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October 21-22
2007 - Buckweed fire chars 38,356 acres, destroys 21 homes in Canyon Country and Agua Dulce [story]
Buckweed Fire


internet connected laptop computerThe city of Santa Clarita is embarking on a broadband feasibility study to examine broadband internet availability, needs and policies surrounding wireless and fiber infrastructure for residents and businesses.

As part of this study, the city will review how effectively businesses and anchor institutions, such as schools, colleges and healthcare organizations, are being served with the existing broadband infrastructure available in the community.

The city has contracted with Magellan Advisors, the nation’s leading broadband and smart city consulting firm, to conduct and assist in the development of this feasibility study.

Representatives from Magellan Advisors will meet with community representatives, anchor institutions and businesses to understand their specific broadband needs, determine the “State of Broadband,” document the challenges and needs of specific stakeholders and propose solutions.

In order to make well-informed decisions that meet the needs of the business community, the city is asking business owners to participate in an online survey that will help identify ways to improve affordable access to high-speed internet in the city.

After the survey closes, the city and Magellan will facilitate focus groups to better understand the needs of the business community.

A link to the survey will be made available on the homepage of ThinkSantaClarita.com. For more information, contact Denise Covert, Economic Development associate, at 661-284-1411 or dcovert@santa-clarita.com.

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9 Comments

  1. Kathy Christiandon says:

    We need low cost, high speed internet for students and families in Santa Clarita.

  2. We need low cost, high speed internet for students, families, seniors and everyone in our community.

  3. We need high speed residential fiber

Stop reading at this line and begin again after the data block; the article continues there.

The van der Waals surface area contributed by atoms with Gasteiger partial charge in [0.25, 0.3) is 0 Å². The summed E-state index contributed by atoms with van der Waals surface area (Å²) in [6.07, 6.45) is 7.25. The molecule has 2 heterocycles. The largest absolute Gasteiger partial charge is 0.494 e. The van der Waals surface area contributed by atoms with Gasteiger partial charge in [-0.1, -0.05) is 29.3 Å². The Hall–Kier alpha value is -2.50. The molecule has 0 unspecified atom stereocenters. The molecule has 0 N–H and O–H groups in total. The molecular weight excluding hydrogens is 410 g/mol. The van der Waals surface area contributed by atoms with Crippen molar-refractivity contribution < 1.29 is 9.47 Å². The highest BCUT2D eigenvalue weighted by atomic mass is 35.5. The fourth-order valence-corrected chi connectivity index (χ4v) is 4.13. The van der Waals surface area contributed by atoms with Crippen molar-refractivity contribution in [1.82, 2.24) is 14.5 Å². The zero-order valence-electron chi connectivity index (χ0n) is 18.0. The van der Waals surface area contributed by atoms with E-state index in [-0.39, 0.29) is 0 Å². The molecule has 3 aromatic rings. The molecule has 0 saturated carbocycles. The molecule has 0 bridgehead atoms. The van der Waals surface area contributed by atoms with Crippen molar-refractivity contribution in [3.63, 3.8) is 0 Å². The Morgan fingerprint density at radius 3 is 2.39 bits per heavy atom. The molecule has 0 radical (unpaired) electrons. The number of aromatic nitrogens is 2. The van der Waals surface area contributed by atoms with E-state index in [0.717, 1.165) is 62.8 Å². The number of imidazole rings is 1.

4. Brian Durand Brian Durand says:

    You people are spoiled. Kind of need to study up on the difference between need and want. It wasn’t needed in 1990 and it’s not going to be needed in 2020. Adapt to technology as it changes. I live in a world where there’s a data restriction. But I’m not tripping. But I have also only seen one car accident this year in (my) town. 1 minute in Santa Clarita and you’re dodging car accidents. Sad. Place turned into a joke fast but at least there’s going to be fast internet.

  5. Dean Wise Dean Wise says:

    Well I live app Hasley Canyon it may be beyond your feasibility study but AT&T is chosen not to provide service to some people in the area I have no internet I only have a smartphone with minutes

  6. Kurt Buck Kurt Buck says:

    Why is the city doing this? Waste of money. The free market provides.

    • Dave Rickmers says:

      Thus far the “free market” (whatever that means)
      provides 100mb/s for $55/mo. Competition can
      only make things better.

  7. Daniel Sparta says:

    I pay $130 a month for satellite because no other option is available to me. For that $130 I get 25gb of “priority data” which lasts about two weeks, at which my speed drops to 1mb per second for the rest of the month. Cell phones don’t work inside the house. I’m about two miles from Copper Hill and Seco.

    Unfortunately I’m just outside of the service area for the large providers and there are not enough residents in my area for them to invest in expensive infrastructure. Hopefully a new technology will be able to address is “rural” customers. I’m still waiting.

  8. jim says:

    NO, what needs to happen is that the “service providers” aka ATT and others need to follow up on their promises. They promised fiber technology to all the homes in this city. That means fiber-to-the-residence, aka high speed by fiber cable to each home.

    They are trying to dodge that by substituting “fiber to the neighborhood”, which comes without any direct connection to a single address. Instead, they want to connect up a fiber node in the neighborhood with Wi-Fi broadcast/receiver units (probably on a pole, especially up in the hills)and a receiver in your home.

    That is not the same thing that they promised. A direct fiber connection to the home is a dedicated “pair” on the cable that serves each single “paid” user with the promised speed and connectivity.

    Fiber to the neighborhood means everybody shares the same Wi-Fi wavelengths/capacity with every other neighbor. It’s exactly like back when the cable TV companies offered high-speed internet, but we all shared the same cable – and when big usage occurred, everybody’s service slowed down. In other words, if you’re using your computer at 3 am in the morning you will have fast internet.

    At 6pm in the afternoon, you will have slow internet. On Super Bowl Sunday, your internet will suck big time.

    Don’t be fooled by this bullsheet. There ain’t no such thing as a free market when it comes to Telecom/TV/Internet.

    Step up and tell the City Council that this won’t meet the needs of the citizens of Santa Clarita.

    And if you’re still looking for that “free market” to float all boats, then you had better go find a true free market. The “market” around here is sewed up by TimeWarner/CharterSpectrum and ATT. Feel free to search online for the quality reviews of either “provider”. If you don’t live in the “densely populated” parts of the SCV, you are screwed.

    And even if you do, then get ready for a rough ride.

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